“The Special Criminal Court in N’Djamena was very clear that Chad is responsible for the acts its agents committed under the regime of Hissein Habré and the government cannot escape this responsibility by continuously delaying compliance with the Court’s decision. We hope the African Commission and African Court will act promptly and assist victims to obtain their long overdue reparation,” said Juergen Schurr of REDRESS.
REDRESS is one of the non-governmental organisations supporting the lawyers in filing the case before the African Commission.
“This case has seen many turns and twists, and it is only thanks to victims’ tireless campaign for justice that we have had some form of accountability, including by the courts in Chad as well as the prosecution and conviction of Habré himself before the Extraordinary African Chambers,” said Reed Brody, Counsel for Human Rights Watch.
Brody has worked with Habré’s victims since 1999. The Extraordinary African Chamber – which convicted Habré to life imprisonment in April 2017- had also ordered compensation of victims, which has yet to provided to victims. “It is important that justice does not stop here, but that victims receive the reparation to which they are entitled.”
For more information please contact:
Jacqueline Moudeïna, Victims’ Lawyer, (French) on +23566270992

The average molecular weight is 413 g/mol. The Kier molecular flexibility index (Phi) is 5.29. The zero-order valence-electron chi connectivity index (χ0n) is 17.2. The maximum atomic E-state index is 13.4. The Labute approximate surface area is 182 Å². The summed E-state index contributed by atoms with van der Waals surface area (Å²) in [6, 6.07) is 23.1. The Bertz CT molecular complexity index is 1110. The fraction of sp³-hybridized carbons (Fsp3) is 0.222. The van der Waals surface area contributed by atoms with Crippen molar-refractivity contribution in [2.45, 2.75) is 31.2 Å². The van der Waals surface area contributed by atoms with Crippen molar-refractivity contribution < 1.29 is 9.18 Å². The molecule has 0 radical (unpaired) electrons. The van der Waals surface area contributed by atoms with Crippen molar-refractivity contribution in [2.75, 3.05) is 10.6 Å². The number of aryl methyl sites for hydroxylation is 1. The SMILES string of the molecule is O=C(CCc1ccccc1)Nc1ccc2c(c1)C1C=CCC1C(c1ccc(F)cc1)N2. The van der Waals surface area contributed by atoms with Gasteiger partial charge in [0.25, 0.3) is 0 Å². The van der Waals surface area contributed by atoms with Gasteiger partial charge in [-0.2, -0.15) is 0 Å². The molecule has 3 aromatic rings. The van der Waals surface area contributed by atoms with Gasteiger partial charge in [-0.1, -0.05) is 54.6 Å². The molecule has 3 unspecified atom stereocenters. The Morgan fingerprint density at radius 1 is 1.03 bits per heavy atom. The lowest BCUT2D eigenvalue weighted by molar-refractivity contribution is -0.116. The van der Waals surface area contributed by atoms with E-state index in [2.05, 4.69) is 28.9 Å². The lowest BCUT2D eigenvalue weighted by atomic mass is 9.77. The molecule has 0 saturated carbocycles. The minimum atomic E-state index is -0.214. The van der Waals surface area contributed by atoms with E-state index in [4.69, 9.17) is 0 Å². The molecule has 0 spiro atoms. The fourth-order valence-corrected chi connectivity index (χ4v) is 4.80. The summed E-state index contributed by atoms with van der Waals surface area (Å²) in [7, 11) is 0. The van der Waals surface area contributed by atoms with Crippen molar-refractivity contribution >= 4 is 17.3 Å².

Eva Sanchis, Head of Communication, REDRESS, (Spanish, English) on +44 (0)2077931777 (office) or +44 (0) 7857110076 (mobile).
Reed Brody, Counsel, Human Rights Watch (French, English) on +1 917 3886745.
Notes to editors
A copy of the complaint is available here in English and here in French.
A 1992 Chadian Commission of Inquiry accused Hissein Habré’s government of systematic torture and estimated that 40,000 people died during his rule (1982-1990) in Chad. Habré’s dictatorship was marked by widespread atrocities, including systematic torture, widespread political killings, thousands of arbitrary arrests, sexual slavery and the targeting of the civilian population, including specific ethnic groups. To this day many families still do not know where their loved ones were buried and survivors are still living with permanent physical and psychological reminders of their ordeal. It is estimated that Habré’s brutal regime left 80,000 orphans, more than 30,000 widows and more than 200,000 people without moral or material support.
Victims filed a complaint in Chad on 25 October 2000 against security agents for torture, murder and disappearances. While the process was continuously delayed, more and more victims joined the proceedings until 7,000 victims constituted themselves as civil parties before the Special Criminal Court of N’Djamena. The Court delivered its verdict on 25 March 2015.
The African Commission on Human and Peoples’ Rights is the principle human rights body in Africa, supervising States’ compliance with their obligations under the African Charter on Human and Peoples’ Rights. In cases revealing “serious and massive” human rights violations, the Commission may refer a case to the African Court on Human and Peoples’ Rights, the continent’s highest human rights court. The Court’s judgments are binding.